I completely made up this glaze – it’s simply a combination of powder sugar, a little of the plum sauce and a bit of clotted cream. I had the clotted cream on hand and liked the bit of creaminess that it added to the glaze, but you could substitute a little butter as well.
My fondant holly and berries were pretty straightforward, used a couple of the plunger cutters that let you stamp the leaf pattern on the top. I had green and red-colored fondant already on hand, so didn’t have to color it. It took really very little of the fondant to make enough holly and berries for these cakes. And you can see from the photos that I use spoon, spatula, you-name-it handles to help with shaping the holly leaves to make them a little more realistic.
And there you have it – just wait until the cake is cooled, drizzle over some glaze, and add a holly and berries to your heart’s delight. A little gold luster dust on the holly and berry doesn’t hurt, nor a little sprinkle of powder sugar to look like snow (isn’t everything better with a dusting of powder sugar?)
- 250 g/1 c. plus 2 Tbsp. of unsalted butter
- 250 g/1 1/4 c. caster (superfine) sugar
- 4 medium eggs, slightly beaten
- 250 g/1 3/4 c. plus 2 Tbsp self-raising flour
- 1 tsp. baking powder
- 75 g/3/4 c. ground almonds
- 1 tsp. vanilla bean paste
- 100 g/1/2 c. natural yoghurt (I used plain Greek yoghurt)
- 1 15-oz. can of purple plums (you could add another half a can if want even more plum); reserve the syrup from the canned plums to use in the glaze
- Cooking spray (or a little extra butter) to prepare the pans
- For the glaze – 1/2 c. powdered sugar
- 1 Tbsp. of the plum syrup (more or less depending on how runny you want your glaze)
- 1 -2 Tbsp. of softened clotted cream (or butter), if you want to add a little creaminess to the glaze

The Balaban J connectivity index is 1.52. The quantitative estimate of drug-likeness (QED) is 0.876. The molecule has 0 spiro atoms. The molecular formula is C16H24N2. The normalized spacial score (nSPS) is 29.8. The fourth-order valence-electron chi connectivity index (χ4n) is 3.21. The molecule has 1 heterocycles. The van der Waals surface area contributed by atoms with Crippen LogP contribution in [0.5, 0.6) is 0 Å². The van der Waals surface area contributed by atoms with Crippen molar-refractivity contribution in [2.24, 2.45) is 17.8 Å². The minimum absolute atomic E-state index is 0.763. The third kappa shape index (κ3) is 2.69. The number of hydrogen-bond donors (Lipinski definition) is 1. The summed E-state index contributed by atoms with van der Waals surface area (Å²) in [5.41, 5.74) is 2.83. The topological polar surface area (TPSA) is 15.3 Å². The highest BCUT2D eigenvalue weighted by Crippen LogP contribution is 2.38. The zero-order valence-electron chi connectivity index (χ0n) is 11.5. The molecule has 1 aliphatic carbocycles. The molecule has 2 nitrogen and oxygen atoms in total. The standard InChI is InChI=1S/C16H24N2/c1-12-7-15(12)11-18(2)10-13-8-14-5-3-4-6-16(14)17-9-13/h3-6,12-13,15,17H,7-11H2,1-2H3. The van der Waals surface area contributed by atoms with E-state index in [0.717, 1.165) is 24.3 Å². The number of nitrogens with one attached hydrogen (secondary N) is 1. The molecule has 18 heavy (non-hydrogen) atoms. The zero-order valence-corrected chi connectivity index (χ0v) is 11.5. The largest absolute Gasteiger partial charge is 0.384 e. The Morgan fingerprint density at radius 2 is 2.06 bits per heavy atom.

- For the decor – red and green fondant – just a couple of ounces, it doesn’t take much!
- Gold luster dust, if you wish to brush the fondant holly and berries for a little more zing
- A little powdered sugar for dusting, as desired
DirectionsPreheat the oven to 350 degrees Fahrenheit. Sift together the flour, baking powder and ground almonds and set aside.
Beat the butter in a large mixing bowl with stand or hand mixer; then add the sugar and beat until the mixture is pale and fluffy. Add the eggs one at a time, mixing well after each one, then mix in the vanilla bean paste.
Switch to a spatula to fold in the rest of the ingredients. Starting with the dry ingredients, fold the sifted flours/baking powder mixture in gently. Add the yogurt and fold this in gently as well until just incorporated. Finally, add the chopped plums until just incorporated.
Prepare the Wilton 12-cavity cake pop pan with cooking spray or a little butter. Using a tablespoon measure, spoon in the mixture into each of the cavities. Bake in the oven for 15 minutes; will be done when a toothpick comes out clean, and the cake is pulling away a little from the side.
If you decide to use small pudding moulds (20-25 mins for 3 1/2 inch/8 oz. moulds) or a 9-inch cake form (35-40 mins), you will need to adjust the cooking time, depending on your oven.
Let the cakes cool off completely on a cooling rack. Trim off any cake off the bottom if the mini cakes do not stand up straight.
Whisk the powdered sugar, plum syrup and clotted cream or butter together in a small bowl until you have a smooth glaze. Adjust by adding more sugar or syrup until you have a consistency that will drip down the sides.
Finish the cakes by dripping the glaze on each cake from the top and letting it go down the sides. Add any decoration you wish on the top or to the serving plate, like fondant holly and berries, finishing off with sifted powdered sugar, as desired.
And don’t forget to think about how to set up your tea table – I went for Christmas pudding china from Emma Bridgewater for my pudding, of course!